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I'm diving into something without sufficient background, but I feel like there may be simple solutions that don't require me to have in depth knowledge of the topic.

What I am trying to do is have an image co-ordinate system. Basically the user will supply an image, like a house plan. They can then click on points in the image and create markers (like google maps). The next time they retrieve the map, all the markers they added before are there and they can add new ones.

I need to identify the points these markers are located on so I can store that information. I also need to be able to create a layer on the image that contains the markers and renders them in the exact locations they were placed.

I imagine the easiest way to do this is to use pixel co-ordinates...the rub here is that the image won't be a fixed size since there is a web application and an IPad application, so the co-ordinate system needs to work as long as the image is in the same size ratio.

The server size is .NET and as mentioned there is an IPad app, so the solution needs to be viable given that tech stack.

Any ideas?

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2 Answers 2

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Instead of using pixel coordinates in absolute terms, you can use the 0 to 1 range. The top left corner is (0,0), bottom right is (1,1) and the center of the image is (0.5,0.5). This way not matter what image size (or zoom level) you have, the markers will always be in the same place.

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I like this approach in principal and it works well for storing the info, but how would I identify where the user clicked with this method? –  Amasuriel Jun 2 '11 at 13:19
    
That will depend on the presentation technology, but all of them (Windows Forms, WPF, iOS) will provide you with some sort of component to display the image. For example, in WPF you have the Image component. The image component has a mouse down event that gives you the X,Y coordinates of where the mouse was clicked. In the simple case (no zoom involved), to compute the 0-1 range value, you just have to divide that coordinate by the width or height of the image. For example, in a 800x600 image, a click on pixel (100,120) translates to (0.125,0.2) –  Padu Merloti Jun 2 '11 at 14:59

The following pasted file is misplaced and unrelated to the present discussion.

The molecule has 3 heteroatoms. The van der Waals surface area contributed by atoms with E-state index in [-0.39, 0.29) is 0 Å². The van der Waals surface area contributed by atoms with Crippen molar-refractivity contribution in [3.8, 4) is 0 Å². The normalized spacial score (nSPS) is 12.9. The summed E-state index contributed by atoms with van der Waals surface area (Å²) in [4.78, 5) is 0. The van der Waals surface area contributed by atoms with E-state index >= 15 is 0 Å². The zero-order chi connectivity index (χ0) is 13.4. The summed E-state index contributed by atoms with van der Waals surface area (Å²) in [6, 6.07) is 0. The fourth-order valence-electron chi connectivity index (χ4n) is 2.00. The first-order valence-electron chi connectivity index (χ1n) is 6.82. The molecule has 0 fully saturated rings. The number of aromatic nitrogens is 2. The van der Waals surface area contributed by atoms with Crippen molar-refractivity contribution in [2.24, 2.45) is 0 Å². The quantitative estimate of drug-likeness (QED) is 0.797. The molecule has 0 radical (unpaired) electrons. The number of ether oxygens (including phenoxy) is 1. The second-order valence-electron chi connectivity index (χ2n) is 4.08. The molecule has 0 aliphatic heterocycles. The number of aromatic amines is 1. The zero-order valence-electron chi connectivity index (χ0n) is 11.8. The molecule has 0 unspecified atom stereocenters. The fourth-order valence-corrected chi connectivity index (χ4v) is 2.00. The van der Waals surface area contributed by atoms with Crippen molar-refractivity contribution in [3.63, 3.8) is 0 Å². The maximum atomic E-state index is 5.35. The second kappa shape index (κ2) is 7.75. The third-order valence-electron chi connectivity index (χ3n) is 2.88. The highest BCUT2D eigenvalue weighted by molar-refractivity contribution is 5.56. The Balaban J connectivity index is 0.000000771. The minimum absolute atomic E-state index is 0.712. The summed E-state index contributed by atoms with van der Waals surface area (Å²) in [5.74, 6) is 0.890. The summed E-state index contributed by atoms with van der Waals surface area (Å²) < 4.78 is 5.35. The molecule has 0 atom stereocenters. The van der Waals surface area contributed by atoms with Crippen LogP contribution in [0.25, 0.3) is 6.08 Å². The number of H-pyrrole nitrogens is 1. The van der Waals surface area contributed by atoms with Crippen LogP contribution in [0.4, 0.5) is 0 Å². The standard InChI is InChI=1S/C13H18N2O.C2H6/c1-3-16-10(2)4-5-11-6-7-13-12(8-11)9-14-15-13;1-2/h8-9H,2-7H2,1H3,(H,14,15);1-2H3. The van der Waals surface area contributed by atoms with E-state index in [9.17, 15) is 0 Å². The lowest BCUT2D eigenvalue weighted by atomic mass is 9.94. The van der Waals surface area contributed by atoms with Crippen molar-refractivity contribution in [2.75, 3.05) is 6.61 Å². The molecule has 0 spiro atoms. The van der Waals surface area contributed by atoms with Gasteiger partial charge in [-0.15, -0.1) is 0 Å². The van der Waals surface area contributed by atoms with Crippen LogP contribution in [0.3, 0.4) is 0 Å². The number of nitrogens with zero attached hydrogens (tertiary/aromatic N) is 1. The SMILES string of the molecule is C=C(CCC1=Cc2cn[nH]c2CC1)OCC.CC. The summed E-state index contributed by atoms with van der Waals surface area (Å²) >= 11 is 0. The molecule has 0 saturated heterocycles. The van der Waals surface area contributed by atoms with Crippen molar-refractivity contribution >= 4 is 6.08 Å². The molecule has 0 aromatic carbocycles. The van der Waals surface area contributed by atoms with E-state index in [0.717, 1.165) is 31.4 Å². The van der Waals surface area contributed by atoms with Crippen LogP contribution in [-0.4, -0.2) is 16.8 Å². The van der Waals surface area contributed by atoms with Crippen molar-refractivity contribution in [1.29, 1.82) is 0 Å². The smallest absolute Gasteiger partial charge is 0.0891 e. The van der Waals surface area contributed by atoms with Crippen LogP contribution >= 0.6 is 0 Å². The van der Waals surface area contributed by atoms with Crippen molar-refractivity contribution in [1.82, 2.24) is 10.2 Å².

That makes sense. I'm marking this as the answer; I'll ask follow up questions if I get stuck on implementation details. Thanks. –  Amasuriel Jun 2 '11 at 15:41
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My suggestion is don't try to figure out the correlation between the actual image and the coordinates. The only thing I would do is use the resolution of the image, aka 800x600 and use that for your grid. Then overlay your markers using that grid on the image. The points you'd remember would just be X and Y values and maybe a tag name/id.

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The problem is that in applications like this it is very common that the consumer and the provider have different image sizes. The image in the server might have 800x600 pixels, but for bandwidth sake, the image that goes to the iPhone over the wire is 400x300. –  Padu Merloti Jun 2 '11 at 6:43
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